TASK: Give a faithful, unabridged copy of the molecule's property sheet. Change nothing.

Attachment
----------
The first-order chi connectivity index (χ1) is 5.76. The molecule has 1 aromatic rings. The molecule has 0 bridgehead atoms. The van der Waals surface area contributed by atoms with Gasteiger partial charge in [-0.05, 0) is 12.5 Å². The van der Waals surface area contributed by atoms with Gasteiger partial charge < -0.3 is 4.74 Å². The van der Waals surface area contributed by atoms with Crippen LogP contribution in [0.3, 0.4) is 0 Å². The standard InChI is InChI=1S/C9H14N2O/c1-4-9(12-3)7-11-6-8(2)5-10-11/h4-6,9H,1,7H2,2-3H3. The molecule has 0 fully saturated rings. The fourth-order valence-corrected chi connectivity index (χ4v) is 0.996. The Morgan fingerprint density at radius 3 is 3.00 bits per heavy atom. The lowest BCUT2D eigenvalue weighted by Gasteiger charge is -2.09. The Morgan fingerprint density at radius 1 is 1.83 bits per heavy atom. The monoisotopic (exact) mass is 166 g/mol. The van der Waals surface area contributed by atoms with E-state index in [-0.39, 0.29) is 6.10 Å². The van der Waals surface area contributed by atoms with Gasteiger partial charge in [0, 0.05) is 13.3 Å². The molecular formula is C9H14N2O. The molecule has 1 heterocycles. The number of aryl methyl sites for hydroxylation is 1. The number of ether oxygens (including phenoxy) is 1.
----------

The first-order chi connectivity index (χ1) is 5.76. The molecule has 1 aromatic rings. The molecule has 0 bridgehead atoms. The van der Waals surface area contributed by atoms with Gasteiger partial charge in [-0.05, 0) is 12.5 Å². The van der Waals surface area contributed by atoms with Gasteiger partial charge < -0.3 is 4.74 Å². The van der Waals surface area contributed by atoms with Crippen LogP contribution in [0.3, 0.4) is 0 Å². The standard InChI is InChI=1S/C9H14N2O/c1-4-9(12-3)7-11-6-8(2)5-10-11/h4-6,9H,1,7H2,2-3H3. The molecule has 0 fully saturated rings. The fourth-order valence-corrected chi connectivity index (χ4v) is 0.996. The Morgan fingerprint density at radius 3 is 3.00 bits per heavy atom. The lowest BCUT2D eigenvalue weighted by Gasteiger charge is -2.09. The Morgan fingerprint density at radius 1 is 1.83 bits per heavy atom. The monoisotopic (exact) mass is 166 g/mol. The van der Waals surface area contributed by atoms with E-state index in [-0.39, 0.29) is 6.10 Å². The van der Waals surface area contributed by atoms with Gasteiger partial charge in [0, 0.05) is 13.3 Å². The molecular formula is C9H14N2O. The molecule has 1 heterocycles. The number of aryl methyl sites for hydroxylation is 1. The number of ether oxygens (including phenoxy) is 1.